As a book reviewer whose least favorite genre is memoir, I raise my book-holding hands in surrender to Gail Caldwell’s let’s take the long way home. If you’re a reader who has a favorite friend, or has taken one drink too many (or knows someone who has/does) or loves dogs, long walks, or values your solitude, or is in any way human, you should read this book.

How important can a friendship be? For Gail Caldwell, a book reviewer and editor, and Caroline Knapp, the author of Drinking, a Love Story, it is a pivotal chapter without which their life stories would not have been complete. Simply put, friendships can be everything. They teach us about ourselves with patience, understanding, acceptance, laughter, respect, and love.

Caldwell’s life as a writer is a solitary one. She, like Knapp, has overcome alcoholism, but that is not their greatest bond. The sticking stuff of their relationship is their acceptance of each other, flaws and all. Caldwell’s writing is honest and moving, without sentimentality. Her insights into the writing life deftly prove this point: “If writers possess a common temperament, it’s that they tend to be shy egomaniacs; publicity is the spotlight they suffer for the recognition they crave.”

We follow Caldwell from her southern roots, “I had grown up staring at the vast, imprisoning horizon of the Texas Panhandle . . .” to the northeast, as she takes us to the forests and fields where she and Knapp hike with their beloved dogs every season of the year: “All of it offered a palette in time and space where beauty was anchored to change.”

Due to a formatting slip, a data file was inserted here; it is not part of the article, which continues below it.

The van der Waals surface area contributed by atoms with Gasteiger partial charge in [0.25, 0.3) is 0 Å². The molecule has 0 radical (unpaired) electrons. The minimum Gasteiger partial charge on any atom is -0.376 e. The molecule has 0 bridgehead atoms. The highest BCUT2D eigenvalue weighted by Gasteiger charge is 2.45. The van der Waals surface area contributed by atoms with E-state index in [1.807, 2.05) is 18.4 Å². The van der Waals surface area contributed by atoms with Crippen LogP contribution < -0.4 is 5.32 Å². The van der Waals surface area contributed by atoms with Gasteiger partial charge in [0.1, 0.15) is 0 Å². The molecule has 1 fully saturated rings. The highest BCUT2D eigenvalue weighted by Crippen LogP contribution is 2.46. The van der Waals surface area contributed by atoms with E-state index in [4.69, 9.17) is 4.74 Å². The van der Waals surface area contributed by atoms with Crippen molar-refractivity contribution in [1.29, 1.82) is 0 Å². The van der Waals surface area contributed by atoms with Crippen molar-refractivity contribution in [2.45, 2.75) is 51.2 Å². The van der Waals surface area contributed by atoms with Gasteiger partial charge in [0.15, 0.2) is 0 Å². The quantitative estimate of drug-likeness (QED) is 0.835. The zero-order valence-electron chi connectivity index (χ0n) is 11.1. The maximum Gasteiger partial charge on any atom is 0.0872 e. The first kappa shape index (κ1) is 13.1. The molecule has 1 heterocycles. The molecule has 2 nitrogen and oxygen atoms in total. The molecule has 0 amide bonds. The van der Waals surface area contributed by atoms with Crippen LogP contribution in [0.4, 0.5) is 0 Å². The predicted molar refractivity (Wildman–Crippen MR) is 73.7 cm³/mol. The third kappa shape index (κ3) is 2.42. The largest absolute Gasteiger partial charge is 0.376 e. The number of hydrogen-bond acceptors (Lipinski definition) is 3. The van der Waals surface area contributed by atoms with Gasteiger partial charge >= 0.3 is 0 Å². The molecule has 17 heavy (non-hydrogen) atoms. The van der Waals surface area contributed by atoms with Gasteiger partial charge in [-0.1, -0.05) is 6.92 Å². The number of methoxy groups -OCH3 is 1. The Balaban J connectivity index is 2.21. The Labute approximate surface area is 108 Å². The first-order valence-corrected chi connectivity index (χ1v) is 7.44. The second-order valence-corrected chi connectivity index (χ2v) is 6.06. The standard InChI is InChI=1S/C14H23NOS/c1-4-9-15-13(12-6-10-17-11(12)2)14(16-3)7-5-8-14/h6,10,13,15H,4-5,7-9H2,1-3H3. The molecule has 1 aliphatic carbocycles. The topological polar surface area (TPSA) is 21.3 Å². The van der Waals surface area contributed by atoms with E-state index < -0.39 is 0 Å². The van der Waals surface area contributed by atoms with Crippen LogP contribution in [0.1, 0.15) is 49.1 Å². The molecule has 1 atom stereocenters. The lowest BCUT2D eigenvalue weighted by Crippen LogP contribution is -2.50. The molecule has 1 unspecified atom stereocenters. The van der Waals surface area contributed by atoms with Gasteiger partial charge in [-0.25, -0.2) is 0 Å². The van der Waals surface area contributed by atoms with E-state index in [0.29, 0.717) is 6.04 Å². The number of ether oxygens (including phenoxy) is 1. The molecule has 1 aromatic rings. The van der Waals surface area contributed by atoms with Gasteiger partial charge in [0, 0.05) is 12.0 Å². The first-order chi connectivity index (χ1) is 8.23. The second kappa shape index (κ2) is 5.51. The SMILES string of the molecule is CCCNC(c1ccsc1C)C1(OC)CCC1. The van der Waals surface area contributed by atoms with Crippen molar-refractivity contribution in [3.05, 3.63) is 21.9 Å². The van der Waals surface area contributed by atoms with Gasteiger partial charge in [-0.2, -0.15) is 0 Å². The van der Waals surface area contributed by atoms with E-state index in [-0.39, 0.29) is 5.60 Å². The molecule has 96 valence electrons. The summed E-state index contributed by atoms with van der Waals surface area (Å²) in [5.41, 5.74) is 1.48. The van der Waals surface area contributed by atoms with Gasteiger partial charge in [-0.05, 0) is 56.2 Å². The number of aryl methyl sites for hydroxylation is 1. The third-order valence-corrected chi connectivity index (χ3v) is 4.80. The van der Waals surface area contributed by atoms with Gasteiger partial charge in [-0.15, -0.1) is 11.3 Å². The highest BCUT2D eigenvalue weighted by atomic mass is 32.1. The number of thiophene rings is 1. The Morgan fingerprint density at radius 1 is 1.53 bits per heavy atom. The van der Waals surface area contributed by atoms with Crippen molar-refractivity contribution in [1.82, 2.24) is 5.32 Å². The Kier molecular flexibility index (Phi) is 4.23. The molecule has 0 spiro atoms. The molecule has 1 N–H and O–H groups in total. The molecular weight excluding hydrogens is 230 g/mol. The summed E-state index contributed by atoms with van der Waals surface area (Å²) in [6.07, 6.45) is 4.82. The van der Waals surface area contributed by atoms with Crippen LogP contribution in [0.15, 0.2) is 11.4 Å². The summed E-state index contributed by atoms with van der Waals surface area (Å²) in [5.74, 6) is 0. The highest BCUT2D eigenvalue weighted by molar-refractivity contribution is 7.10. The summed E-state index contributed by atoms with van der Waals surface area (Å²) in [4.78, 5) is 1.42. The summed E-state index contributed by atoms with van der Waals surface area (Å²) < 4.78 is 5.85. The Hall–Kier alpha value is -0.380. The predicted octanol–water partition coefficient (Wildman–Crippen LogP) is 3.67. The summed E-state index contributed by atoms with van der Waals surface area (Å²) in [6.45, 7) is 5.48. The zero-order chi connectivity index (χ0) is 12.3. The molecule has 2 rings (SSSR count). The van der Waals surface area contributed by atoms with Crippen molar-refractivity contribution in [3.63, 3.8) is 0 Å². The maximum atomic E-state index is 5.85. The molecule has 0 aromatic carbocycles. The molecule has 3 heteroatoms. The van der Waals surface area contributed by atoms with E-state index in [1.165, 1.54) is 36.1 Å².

Change is a word to remember well. Everything changes when Knapp is diagnosed with lung cancer and dies a short time later. Caldwell’s book proffers the idea that death can have a life of its own. As Caldwell looks back on the days and hours before her friend’s death, she concludes that such suffering “. . .is a badly lit corridor outside of time, a place of crushing weariness, the only thing large enough to bully you into holding the door for death.” The handling of her grief and the gradual understanding of its accompanying solitude is what make this book stand out.

Their friendship included rowing on the Charles River, swimming laps, rigorous and sometimes hilarious dog training, evenings spent in their own company or in the company of friends and colleagues, and hours alone, knowing their friendship was only a phone call away. “We lived here for each other, and for everyone else we loved within twenty miles and for all the good reasons people live where they live.”

Caldwell poignantly describes the loss of the meetings, the conversations so expected, so theirs: “Now we couldn’t talk anymore and so I didn’t either, our narrative became a choreography of silence.” And if their narrative changed, as this books suggests, Caldwell claims “Life, not death, has intervened.”

An earlier observation that the author makes about where we live, becomes almost prophetic at the end of that reflection: “Or they need to leave, so that they can invent what they need someplace else.” The need for tangible memories, a sweater, a photograph, a dog’s collar, or in Caldwell’s case, a favorite scull, is what we humans seek as compensation for loss. Caldwell gives the reader a statement of near faith, a statement that all of us who have ever lost a beloved can grasp with utter clarity, when we read, “Her death is what I had now instead of her.”

Also available is A Strong West Wind: A Memoir (2007)

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